Tags: Uncategorized, django, graph theory, linkedin, mathematics, python, Site updates, Techiness, webdevelopment, Yarning
My knitting colleague E. made the (arguably) goofy decision to refresh her crocheting skills by taking on a granny squares blanket.
It’s a great idea for using up a ton of scrap yarn.
It’s not a great idea if you enjoyed the level of sanity you had when you started.
She quickly ran into the classic self-randomizing problem: given 20 different colored yarns of different weights, how do you put 3 different ones in each square while trying to keep the colors as random as possible? Sounds easy enough, but after 15 or so squares, it gets tricky. If you’re aiming for randomization, the last thing you want is a big diagonal of purple in your blanket when you’re done.
So E. appealed to me and asked me to write her a “script” to randomize her colors. I was on board, look forward to some Python/Django fun before I realized that what I’d been handed was a graph coloring problem with some fun restraints. (Turns out it was easy, but fun to think through.)
Given a set of yarn colors each with one of three richnesses (light, medium, and dark) and one of three yarn weights/thicknesses (light, medium, heavy) generate a blanket x squares wide by y squares tall using n colors per square.
The optimal solution will have one of each richness per square and one of each yarn weight per square. In addition, no two adjacent yarns in different squares will be the same color, richness, or thickness. (That is, the yarn at depth 2 of square one should be different in color, richness, and thickness from the yarn at depth 2 of square two.)
If there aren’t enough different richnesses or thicknesses provided for one per square (e.g. a square that is four colors deep must have a duplicate richness and thickness), the generated blanket should try to ensure that no two adjacent yarns have the same thickness.
If not enough colors are provided for a single square (e.g. three colors for a four-deep square), the blanket should create a random pattern and apply it repetitively to the blanket. (In other words, “screw that mess.”)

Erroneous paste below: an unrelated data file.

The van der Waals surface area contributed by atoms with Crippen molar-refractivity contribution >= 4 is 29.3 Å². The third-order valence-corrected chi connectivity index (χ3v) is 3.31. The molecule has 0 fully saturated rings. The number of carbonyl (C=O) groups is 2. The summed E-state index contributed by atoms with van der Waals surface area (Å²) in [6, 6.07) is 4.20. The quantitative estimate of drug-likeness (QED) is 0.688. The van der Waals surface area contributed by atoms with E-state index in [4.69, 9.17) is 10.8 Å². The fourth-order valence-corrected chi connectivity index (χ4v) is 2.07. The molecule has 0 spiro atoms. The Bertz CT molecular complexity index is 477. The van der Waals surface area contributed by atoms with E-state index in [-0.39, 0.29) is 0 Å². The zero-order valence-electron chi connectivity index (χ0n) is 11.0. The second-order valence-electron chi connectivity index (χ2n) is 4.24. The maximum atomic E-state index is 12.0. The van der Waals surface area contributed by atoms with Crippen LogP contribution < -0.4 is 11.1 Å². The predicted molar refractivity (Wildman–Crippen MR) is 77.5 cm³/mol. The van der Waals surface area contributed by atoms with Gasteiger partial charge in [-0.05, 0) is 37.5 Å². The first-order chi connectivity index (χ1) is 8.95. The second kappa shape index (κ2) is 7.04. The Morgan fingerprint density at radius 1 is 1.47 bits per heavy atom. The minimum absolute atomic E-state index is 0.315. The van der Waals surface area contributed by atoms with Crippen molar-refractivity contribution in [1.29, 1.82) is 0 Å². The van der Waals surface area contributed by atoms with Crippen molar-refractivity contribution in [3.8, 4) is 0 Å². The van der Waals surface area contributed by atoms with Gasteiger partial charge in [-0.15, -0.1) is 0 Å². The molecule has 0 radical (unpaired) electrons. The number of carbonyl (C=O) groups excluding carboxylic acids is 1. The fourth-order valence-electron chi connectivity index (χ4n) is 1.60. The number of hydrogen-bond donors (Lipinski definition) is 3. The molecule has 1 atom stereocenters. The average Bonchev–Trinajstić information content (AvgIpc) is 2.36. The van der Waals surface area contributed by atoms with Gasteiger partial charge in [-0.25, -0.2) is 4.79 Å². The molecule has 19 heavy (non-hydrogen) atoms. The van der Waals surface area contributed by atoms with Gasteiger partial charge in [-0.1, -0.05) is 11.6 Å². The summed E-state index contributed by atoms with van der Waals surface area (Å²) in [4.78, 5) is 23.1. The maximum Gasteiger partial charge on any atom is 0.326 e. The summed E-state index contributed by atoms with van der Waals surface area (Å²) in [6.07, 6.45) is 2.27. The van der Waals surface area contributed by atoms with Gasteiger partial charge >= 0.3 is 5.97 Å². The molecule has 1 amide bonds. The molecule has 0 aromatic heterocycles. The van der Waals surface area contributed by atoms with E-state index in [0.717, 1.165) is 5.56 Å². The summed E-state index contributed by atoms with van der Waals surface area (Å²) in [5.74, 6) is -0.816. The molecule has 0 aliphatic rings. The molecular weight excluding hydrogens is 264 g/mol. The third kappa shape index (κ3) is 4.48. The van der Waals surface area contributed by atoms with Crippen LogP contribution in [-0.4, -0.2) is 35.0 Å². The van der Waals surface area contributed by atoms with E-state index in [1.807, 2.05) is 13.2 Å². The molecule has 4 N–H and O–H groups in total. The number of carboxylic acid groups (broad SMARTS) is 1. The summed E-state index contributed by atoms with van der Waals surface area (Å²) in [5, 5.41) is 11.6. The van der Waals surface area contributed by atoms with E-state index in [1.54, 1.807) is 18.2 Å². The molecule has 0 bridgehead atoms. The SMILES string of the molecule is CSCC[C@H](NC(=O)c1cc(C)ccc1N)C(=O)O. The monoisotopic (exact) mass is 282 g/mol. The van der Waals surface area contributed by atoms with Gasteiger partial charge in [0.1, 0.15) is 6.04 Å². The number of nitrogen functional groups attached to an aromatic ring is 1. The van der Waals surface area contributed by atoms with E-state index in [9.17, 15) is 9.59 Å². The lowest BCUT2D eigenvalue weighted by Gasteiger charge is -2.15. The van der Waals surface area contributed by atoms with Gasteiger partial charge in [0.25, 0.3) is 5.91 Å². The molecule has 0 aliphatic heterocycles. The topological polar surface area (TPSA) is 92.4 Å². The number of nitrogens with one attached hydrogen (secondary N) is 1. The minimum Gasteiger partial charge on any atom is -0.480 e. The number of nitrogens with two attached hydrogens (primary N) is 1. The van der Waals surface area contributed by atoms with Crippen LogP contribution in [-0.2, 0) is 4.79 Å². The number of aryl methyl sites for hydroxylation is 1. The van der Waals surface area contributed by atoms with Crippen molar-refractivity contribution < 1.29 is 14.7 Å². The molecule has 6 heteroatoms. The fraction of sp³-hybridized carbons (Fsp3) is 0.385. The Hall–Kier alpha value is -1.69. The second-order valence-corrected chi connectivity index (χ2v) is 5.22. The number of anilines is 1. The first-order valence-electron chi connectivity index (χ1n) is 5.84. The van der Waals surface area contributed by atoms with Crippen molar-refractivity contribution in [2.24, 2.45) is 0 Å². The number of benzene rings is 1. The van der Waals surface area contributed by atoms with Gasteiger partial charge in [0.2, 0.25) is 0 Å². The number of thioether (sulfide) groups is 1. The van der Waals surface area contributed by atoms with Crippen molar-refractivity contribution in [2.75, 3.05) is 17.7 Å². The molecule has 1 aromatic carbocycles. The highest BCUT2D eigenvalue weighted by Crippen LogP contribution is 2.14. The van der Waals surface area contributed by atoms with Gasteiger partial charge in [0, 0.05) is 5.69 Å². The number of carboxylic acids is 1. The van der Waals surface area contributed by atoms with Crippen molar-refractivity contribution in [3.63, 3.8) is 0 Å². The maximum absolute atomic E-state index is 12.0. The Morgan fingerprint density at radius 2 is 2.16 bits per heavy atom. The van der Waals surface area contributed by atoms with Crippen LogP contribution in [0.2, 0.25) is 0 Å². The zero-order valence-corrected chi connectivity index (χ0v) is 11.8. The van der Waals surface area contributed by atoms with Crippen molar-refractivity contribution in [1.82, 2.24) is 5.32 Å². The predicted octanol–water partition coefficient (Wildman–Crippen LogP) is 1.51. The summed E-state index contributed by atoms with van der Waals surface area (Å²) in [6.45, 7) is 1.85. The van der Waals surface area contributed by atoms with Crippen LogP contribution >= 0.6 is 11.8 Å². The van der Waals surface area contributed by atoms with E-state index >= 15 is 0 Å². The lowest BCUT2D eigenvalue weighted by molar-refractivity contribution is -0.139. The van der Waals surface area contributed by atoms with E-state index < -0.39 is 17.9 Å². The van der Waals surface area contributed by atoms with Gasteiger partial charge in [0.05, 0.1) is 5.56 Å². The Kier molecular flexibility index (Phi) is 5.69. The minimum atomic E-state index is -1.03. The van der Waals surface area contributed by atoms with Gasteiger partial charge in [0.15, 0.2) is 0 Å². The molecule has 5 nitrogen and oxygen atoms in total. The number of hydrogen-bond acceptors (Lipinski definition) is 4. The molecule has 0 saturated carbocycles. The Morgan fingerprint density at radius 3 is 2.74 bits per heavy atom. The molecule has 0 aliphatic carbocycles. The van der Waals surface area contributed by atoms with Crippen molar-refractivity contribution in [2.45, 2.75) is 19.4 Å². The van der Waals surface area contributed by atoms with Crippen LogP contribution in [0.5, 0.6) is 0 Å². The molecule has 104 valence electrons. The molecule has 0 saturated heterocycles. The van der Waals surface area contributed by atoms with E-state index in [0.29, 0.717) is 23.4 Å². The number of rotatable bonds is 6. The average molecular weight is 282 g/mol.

I found that–surprisingly–given the other slowness inherent in a web app (network latency, apparently page load times, etc.) and the small sizes I’d be dealing with (10×10 squares and 3-4 colors deep are common) that a brute-force color search worked well enough. (Averaging less than 35 ms for up to 8 colors per square and less than 20 ms for 4 or fewer colors.) For each color in each square, I start from the set of all colors, reduce it down by eliminating colors based on the above constraints, and pick randomly. If there aren’t any viable colors, then I pick a random color that isn’t one already in the square.
Not that these aren’t “will do’s”. They just haven’t been done yet.
The fallback for missing viable colors should be more graceful. If there are no optimal colors, then I should try to find one with a different richness. If there are none of those, then one with a different thickness. Then I should fall back to the random color that isn’t already in the square.
Second is the presentation. Some tiny CSS tweaks to make errors more noticeable and the current field highlight, etc. I also toyed around with the idea of making the color entry tabular, but stuck with the currently more expanded form for accessibility. I still want to find a good way to make that work.
Lastly, I’ve never learned graph theory well, and this project could be an awesome way to rectify that. The target users of this probably won’t give a damn, but it’d be fun to pigeonhole this into an established graph coloring problem and work up a faster algorithm.